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Solar panels on a Mexican roof. Solar panels on a Mexican roof.

Electricity reform seen as threat to solar energy installations

Energy minister denies it but reform bill's wording called ambiguous

The federal government’s proposed electricity reform poses a threat to home solar energy installations, according to energy sector insiders, but Energy Minister Rocío Nahle denies that is the case.

President López Obrador sent a constitutional bill to Congress in October whose main objective is to guarantee 54% of the power market to the state-owned Federal Electricity Commission (CFE)

A vote on the bill is set to take place next April, but there is no guarantee it will pass Congress as the ruling Morena party and its allies don’t have the two-thirds majority required to approve constitutional reforms without the support of opposition parties.

López Obrador’s bill doesn’t specifically mention distributed generation – a term that refers to a variety of technologies that generate electricity at or near where it will be used, such as solar panels – but it does say that private sector electricity generation permits and contracts with the CFE to buy that power will be canceled.

Three energy sector experts who spoke with the newspaper Milenio believe that the reform – if passed in its current form – could spell the end for rooftop solar panels installed on people’s homes and on the premises and facilities of businesses.

About US $3.14 billion has been invested in solar panels, according to the Energy Regulatory Commission, and some 95% of them are installed at people’s homes and at small and medium-sized businesses. Solar is the source of 99.15% of more than 242,000 distributed generation points with wind, hydro, biogas, biomass, gas, diesel and cogeneration contributing to the small remainder.

Julio Valle, spokesperson for the Mexican Solar Energy Association, asserted that the electricity reform will affect distributed generation if it passes Congress.

“I’m aware that the [energy] minister and another person have come out and said that distributed generation won’t be affected but the initiative explicitly says something else,” he said.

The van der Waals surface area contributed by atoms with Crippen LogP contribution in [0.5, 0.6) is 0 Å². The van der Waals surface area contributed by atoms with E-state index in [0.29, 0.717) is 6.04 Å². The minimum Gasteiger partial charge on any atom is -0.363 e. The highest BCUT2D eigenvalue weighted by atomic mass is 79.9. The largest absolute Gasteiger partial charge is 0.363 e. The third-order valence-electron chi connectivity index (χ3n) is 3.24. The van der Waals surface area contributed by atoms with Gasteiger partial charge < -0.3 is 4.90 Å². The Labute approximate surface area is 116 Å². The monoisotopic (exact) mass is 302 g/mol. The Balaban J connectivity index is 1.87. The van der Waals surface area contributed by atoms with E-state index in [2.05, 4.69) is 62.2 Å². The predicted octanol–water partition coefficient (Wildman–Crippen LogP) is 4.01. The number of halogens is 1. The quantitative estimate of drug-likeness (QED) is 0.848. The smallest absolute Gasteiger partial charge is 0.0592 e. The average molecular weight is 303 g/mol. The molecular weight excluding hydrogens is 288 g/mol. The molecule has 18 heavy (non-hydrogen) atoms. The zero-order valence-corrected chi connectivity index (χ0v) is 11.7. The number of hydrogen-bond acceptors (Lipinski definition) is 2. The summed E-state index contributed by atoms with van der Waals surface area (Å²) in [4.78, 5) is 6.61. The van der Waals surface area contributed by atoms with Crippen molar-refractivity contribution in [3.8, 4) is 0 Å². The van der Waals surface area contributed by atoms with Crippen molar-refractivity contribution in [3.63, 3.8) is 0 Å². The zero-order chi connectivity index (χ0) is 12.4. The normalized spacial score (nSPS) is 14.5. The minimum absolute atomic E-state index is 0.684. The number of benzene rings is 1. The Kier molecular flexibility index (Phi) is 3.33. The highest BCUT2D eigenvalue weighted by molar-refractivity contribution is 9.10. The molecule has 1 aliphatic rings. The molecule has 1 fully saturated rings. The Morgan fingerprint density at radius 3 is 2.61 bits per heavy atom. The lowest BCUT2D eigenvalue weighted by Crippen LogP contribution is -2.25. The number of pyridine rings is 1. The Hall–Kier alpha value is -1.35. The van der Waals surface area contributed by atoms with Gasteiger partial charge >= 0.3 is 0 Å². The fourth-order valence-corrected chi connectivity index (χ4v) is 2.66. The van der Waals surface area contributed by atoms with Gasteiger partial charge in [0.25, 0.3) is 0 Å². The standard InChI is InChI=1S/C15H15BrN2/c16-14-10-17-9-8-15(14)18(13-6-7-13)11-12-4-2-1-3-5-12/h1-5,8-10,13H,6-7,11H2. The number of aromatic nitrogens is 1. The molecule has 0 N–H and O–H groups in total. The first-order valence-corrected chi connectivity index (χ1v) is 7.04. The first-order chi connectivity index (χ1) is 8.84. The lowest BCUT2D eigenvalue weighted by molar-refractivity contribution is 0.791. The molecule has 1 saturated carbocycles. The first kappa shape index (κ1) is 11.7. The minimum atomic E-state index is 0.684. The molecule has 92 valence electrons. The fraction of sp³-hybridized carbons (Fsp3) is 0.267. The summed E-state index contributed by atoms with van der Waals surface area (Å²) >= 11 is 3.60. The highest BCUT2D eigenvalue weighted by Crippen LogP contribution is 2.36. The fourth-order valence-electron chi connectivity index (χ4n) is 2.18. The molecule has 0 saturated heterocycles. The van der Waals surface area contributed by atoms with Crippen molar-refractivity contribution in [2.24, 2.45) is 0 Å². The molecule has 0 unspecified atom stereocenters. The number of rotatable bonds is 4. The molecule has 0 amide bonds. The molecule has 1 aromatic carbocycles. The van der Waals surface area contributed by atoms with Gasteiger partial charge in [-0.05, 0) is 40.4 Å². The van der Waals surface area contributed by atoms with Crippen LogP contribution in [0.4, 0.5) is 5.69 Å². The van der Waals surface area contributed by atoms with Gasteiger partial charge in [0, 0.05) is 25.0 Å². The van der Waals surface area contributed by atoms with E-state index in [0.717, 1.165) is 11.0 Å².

Rocío Nahle, energy minister since the current government took office in December 2018, said on Twitter last month that the proposed reform doesn’t seek to eliminate the use of solar panels, while Morena Deputy Manuel Rodríguez González, president of the lower house’s energy committee, later made similar remarks.

Severo López, an energy policy expert and counsel with the law firm SMPS Legal, charged that Nahle’s assertion is wrong, claiming that distributed generation will be deemed “unconstitutional” if the proposed reform becomes law.

Carlos Tapia, CEO of the consultancy Balam Energy, said the wording of the bill is highly ambiguous and that the lack of clarity is cause for concern. The text of the proposed reform leaves open the possibility that homeowners’ contracts with the CFE will be canceled, he said.

The president tours the Dos Bocas refinery last fall with Energy Minister Nahle.
The president tours the Dos Bocas refinery last fall with Energy Minister Nahle.

But Rodríguez, the deputy, said that homeowners with solar panels won’t be affected because they don’t sign contracts but rather enter into service agreements with the CFE. He did acknowledge that companies that generate their own energy will be affected if the bill passes.

López said that houses with solar distributed generation capacity need to connect to the CFE grid so that they can tap into the state-owned company’s power, or their stored electricity, when the sun isn’t shining. He disagreed with Rodríguez’s choice of language, describing the pact between homeowners and the CFE as an interconnection contract.

Special meters are installed at people’s homes to measure the quantity of energy injected into the national grid via their solar panels and the quantity of power used. Based on the measurements, a homeowner either gets a bill or a payment from the CFE each billing period.

One person who has benefited from installing solar panels at his home is Jorge Musalem. Fed up with paying up to 2,500 pesos (US $120) per month for power, he spent 50,000 pesos (about US $2,400) to install solar panels on his rooftop.

His monthly bills declined to just 150 pesos (US $7), allowing Musalem, who shares his home with five family members, to recoup his investment in less than two years. Thousands of other Mexicans have similarly cut their power bills by putting solar panels on their homes’ rooftops.

Nahle said in her October 6 tweet that the federal government has been a supporter of distributed generation since it took office in late 2018.

“It has promoted its use and funding via the Trust for Electrical Energy Savings,” she wrote, referring to a private trust set up by the CFE in 1990. “The electricity reform doesn’t considering eliminating this,” Nahle added.

More broadly, the government is considered by many to be an enemy of the renewable sector because it has enacted or is attempting to enact policies and reforms that favor the CFE and are detrimental to private renewable energy companies.

With reports from Milenio

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